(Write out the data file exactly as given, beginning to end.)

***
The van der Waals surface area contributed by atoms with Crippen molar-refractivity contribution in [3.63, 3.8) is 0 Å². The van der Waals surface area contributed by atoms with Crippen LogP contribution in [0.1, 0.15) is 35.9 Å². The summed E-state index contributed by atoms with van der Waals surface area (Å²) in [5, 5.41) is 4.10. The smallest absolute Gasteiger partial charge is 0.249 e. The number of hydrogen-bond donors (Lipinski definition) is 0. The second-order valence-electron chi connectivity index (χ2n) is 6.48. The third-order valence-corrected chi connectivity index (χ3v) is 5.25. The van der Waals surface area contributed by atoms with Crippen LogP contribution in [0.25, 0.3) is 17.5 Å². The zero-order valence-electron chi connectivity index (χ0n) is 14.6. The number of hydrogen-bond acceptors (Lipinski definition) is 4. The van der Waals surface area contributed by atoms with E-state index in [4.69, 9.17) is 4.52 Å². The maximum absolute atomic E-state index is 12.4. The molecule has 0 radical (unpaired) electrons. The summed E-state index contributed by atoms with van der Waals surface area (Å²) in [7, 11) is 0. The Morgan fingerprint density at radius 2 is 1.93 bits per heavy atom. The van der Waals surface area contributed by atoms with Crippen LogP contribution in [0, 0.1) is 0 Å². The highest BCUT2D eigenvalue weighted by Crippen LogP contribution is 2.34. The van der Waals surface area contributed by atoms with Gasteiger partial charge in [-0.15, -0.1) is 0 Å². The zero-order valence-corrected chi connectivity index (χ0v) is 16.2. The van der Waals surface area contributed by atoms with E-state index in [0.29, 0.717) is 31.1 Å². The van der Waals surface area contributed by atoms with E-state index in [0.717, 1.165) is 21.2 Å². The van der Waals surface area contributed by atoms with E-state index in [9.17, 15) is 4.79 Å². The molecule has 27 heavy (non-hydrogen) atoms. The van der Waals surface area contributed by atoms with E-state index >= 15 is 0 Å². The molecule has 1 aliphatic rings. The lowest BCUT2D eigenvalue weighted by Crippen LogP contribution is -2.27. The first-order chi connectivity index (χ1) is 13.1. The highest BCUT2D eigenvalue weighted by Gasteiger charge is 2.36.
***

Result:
The van der Waals surface area contributed by atoms with Crippen molar-refractivity contribution in [3.63, 3.8) is 0 Å². The van der Waals surface area contributed by atoms with Crippen LogP contribution in [0.1, 0.15) is 35.9 Å². The summed E-state index contributed by atoms with van der Waals surface area (Å²) in [5, 5.41) is 4.10. The smallest absolute Gasteiger partial charge is 0.249 e. The number of hydrogen-bond donors (Lipinski definition) is 0. The second-order valence-electron chi connectivity index (χ2n) is 6.48. The third-order valence-corrected chi connectivity index (χ3v) is 5.25. The van der Waals surface area contributed by atoms with Crippen LogP contribution in [0.25, 0.3) is 17.5 Å². The zero-order valence-electron chi connectivity index (χ0n) is 14.6. The number of hydrogen-bond acceptors (Lipinski definition) is 4. The van der Waals surface area contributed by atoms with E-state index in [4.69, 9.17) is 4.52 Å². The maximum absolute atomic E-state index is 12.4. The molecule has 0 radical (unpaired) electrons. The summed E-state index contributed by atoms with van der Waals surface area (Å²) in [7, 11) is 0. The Morgan fingerprint density at radius 2 is 1.93 bits per heavy atom. The van der Waals surface area contributed by atoms with Crippen LogP contribution in [0, 0.1) is 0 Å². The highest BCUT2D eigenvalue weighted by Crippen LogP contribution is 2.34. The van der Waals surface area contributed by atoms with Gasteiger partial charge in [-0.15, -0.1) is 0 Å². The zero-order valence-corrected chi connectivity index (χ0v) is 16.2. The van der Waals surface area contributed by atoms with E-state index in [0.29, 0.717) is 31.1 Å². The van der Waals surface area contributed by atoms with E-state index in [0.717, 1.165) is 21.2 Å². The van der Waals surface area contributed by atoms with E-state index in [9.17, 15) is 4.79 Å². The molecule has 27 heavy (non-hydrogen) atoms. The van der Waals surface area contributed by atoms with E-state index >= 15 is 0 Å². The molecule has 1 aliphatic rings. The lowest BCUT2D eigenvalue weighted by Crippen LogP contribution is -2.27. The first-order chi connectivity index (χ1) is 13.1. The highest BCUT2D eigenvalue weighted by Gasteiger charge is 2.36.